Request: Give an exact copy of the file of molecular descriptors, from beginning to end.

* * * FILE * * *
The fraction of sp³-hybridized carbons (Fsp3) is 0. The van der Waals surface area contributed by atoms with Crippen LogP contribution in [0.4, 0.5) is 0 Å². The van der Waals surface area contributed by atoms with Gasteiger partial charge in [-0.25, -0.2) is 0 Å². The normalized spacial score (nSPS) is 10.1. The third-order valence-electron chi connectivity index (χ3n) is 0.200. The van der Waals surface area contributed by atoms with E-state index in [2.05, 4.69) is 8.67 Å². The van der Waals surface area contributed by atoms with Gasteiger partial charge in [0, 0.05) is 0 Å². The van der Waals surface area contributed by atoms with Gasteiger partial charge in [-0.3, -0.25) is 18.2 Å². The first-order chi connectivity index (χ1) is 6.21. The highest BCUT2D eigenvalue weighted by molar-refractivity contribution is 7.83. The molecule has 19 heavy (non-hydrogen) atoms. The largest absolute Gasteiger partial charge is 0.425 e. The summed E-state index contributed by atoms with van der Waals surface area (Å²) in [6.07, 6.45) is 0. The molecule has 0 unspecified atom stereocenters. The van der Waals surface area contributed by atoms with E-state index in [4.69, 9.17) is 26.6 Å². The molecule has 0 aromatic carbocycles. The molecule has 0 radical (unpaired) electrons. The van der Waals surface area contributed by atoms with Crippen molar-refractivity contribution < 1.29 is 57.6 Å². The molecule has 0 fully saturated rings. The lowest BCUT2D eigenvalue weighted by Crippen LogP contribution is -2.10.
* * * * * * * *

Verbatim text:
The fraction of sp³-hybridized carbons (Fsp3) is 0. The van der Waals surface area contributed by atoms with Crippen LogP contribution in [0.4, 0.5) is 0 Å². The van der Waals surface area contributed by atoms with Gasteiger partial charge in [-0.25, -0.2) is 0 Å². The normalized spacial score (nSPS) is 10.1. The third-order valence-electron chi connectivity index (χ3n) is 0.200. The van der Waals surface area contributed by atoms with E-state index in [2.05, 4.69) is 8.67 Å². The van der Waals surface area contributed by atoms with Gasteiger partial charge in [0, 0.05) is 0 Å². The van der Waals surface area contributed by atoms with Gasteiger partial charge in [-0.3, -0.25) is 18.2 Å². The first-order chi connectivity index (χ1) is 6.21. The highest BCUT2D eigenvalue weighted by molar-refractivity contribution is 7.83. The molecule has 19 heavy (non-hydrogen) atoms. The largest absolute Gasteiger partial charge is 0.425 e. The summed E-state index contributed by atoms with van der Waals surface area (Å²) in [6.07, 6.45) is 0. The molecule has 0 unspecified atom stereocenters. The van der Waals surface area contributed by atoms with E-state index in [4.69, 9.17) is 26.6 Å². The molecule has 0 aromatic carbocycles. The molecule has 0 radical (unpaired) electrons. The van der Waals surface area contributed by atoms with Crippen molar-refractivity contribution < 1.29 is 57.6 Å². The molecule has 0 fully saturated rings. The lowest BCUT2D eigenvalue weighted by Crippen LogP contribution is -2.10.